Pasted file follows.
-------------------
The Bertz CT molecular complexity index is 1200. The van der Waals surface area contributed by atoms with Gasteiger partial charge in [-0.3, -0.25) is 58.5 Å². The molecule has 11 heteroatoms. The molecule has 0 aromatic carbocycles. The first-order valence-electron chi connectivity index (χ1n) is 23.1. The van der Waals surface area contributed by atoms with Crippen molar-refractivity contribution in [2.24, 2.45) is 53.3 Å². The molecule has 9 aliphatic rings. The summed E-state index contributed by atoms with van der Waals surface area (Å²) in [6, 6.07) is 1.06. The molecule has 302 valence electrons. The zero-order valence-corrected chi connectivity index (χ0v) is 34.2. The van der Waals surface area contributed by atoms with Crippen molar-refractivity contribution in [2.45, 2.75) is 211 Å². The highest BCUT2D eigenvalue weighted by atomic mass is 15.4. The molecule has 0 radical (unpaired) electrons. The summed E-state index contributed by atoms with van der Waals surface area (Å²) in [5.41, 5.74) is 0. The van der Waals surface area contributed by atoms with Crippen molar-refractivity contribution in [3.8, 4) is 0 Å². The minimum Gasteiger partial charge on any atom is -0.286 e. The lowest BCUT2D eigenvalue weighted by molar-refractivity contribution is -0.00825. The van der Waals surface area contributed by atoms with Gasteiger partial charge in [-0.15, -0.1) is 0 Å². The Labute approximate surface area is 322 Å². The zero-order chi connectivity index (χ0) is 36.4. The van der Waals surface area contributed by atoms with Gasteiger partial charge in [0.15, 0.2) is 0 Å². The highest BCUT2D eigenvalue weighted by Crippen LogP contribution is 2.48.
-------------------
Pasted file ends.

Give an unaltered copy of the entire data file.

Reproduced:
The Bertz CT molecular complexity index is 1200. The van der Waals surface area contributed by atoms with Gasteiger partial charge in [-0.3, -0.25) is 58.5 Å². The molecule has 11 heteroatoms. The molecule has 0 aromatic carbocycles. The first-order valence-electron chi connectivity index (χ1n) is 23.1. The van der Waals surface area contributed by atoms with Crippen molar-refractivity contribution in [2.24, 2.45) is 53.3 Å². The molecule has 9 aliphatic rings. The summed E-state index contributed by atoms with van der Waals surface area (Å²) in [6, 6.07) is 1.06. The molecule has 302 valence electrons. The zero-order valence-corrected chi connectivity index (χ0v) is 34.2. The van der Waals surface area contributed by atoms with Crippen molar-refractivity contribution in [2.45, 2.75) is 211 Å². The highest BCUT2D eigenvalue weighted by atomic mass is 15.4. The molecule has 0 radical (unpaired) electrons. The summed E-state index contributed by atoms with van der Waals surface area (Å²) in [5.41, 5.74) is 0. The van der Waals surface area contributed by atoms with Crippen molar-refractivity contribution in [3.8, 4) is 0 Å². The minimum Gasteiger partial charge on any atom is -0.286 e. The lowest BCUT2D eigenvalue weighted by molar-refractivity contribution is -0.00825. The van der Waals surface area contributed by atoms with Gasteiger partial charge in [-0.15, -0.1) is 0 Å². The Labute approximate surface area is 322 Å². The zero-order chi connectivity index (χ0) is 36.4. The van der Waals surface area contributed by atoms with Gasteiger partial charge in [0.15, 0.2) is 0 Å². The highest BCUT2D eigenvalue weighted by Crippen LogP contribution is 2.48.